Iraq Attacks: 34 Killed, 109 Wounded

A series of bombs targeting Shi’ite neighborhoods in Baghdad left behind dozens of casualties. However, there was an unusually large number of smaller attacks across the country as well. This often happens when there is a significant attack or attacks in the capital, as overseas attention is focused back on Iraq. Overall, at least 34 Iraqis were killed and 109 more were wounded in thes violence.

Eleven people were killed and 47 more were wounded when two bombs exploded in Sadr City. At least one was targeting day laborers.

In Baghdad, three civilians were killed and at least 17 more were wounded during a car bombing in Shoala. A bomb in Hurriya left one dead and 13 wounded. Six people were wounded in an Adhamiya bombing. Six more were wounded during a bombing in Allawi.

A blast in Radwaniya wounded a Sahwa leader. Gunmen wounded an employee of the National Reconciliation Committee. Also, four children were liberated from their kidnappers.

Five family members were killed when bomb destroyed a policeman’s home in Abu Ghraib.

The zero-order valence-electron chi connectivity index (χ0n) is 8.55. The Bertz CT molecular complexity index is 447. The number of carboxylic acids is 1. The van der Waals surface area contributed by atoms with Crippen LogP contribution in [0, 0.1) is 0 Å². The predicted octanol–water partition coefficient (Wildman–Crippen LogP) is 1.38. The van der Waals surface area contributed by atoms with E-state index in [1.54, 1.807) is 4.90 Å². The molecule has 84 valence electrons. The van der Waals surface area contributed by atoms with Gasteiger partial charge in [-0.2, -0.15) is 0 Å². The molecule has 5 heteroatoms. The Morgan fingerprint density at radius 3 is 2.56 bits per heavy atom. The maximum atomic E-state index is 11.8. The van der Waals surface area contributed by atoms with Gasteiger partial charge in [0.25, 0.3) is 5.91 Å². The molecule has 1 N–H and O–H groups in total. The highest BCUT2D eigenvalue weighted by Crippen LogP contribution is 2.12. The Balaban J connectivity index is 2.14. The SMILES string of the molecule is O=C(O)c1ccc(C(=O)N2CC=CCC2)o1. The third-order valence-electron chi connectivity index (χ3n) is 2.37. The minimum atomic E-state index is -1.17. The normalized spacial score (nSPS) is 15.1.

Bombs planted at two homes in Talhous killed three people and wounded four others when they were detonated.

A motorbike bomb planted near a theater in Ramadi killed two people and wounded three others. Near Ramadi, gunmen attacked a police station killing one policeman and wounding three more.

In Mosul, two Peshmerga and a gunman were killed in a clash. Gunmen killed a soldier.

An I.E.D. on a highway in Shirqat left one civilian dead and three more wounded.

A roadside bomb in Tuz Khormato killed a civilian. A policeman was killed while trying to defuse another bomb.

The body of a policeman was found in Islah, bearing gunshot wounds.

In Kirkuk, a sticky bomb wounded two police commissioners.

Two civilians were wounded in a hand grenade attack in Mussayab.

Mortar fire wounded a child near Baquba.

A car bomb left no casualties in Tal Afar.

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Author: Margaret Griffis

Margaret Griffis is a journalist from Miami Beach, Florida and has been covering Iraqi casualties for Antiwar.com since 2006.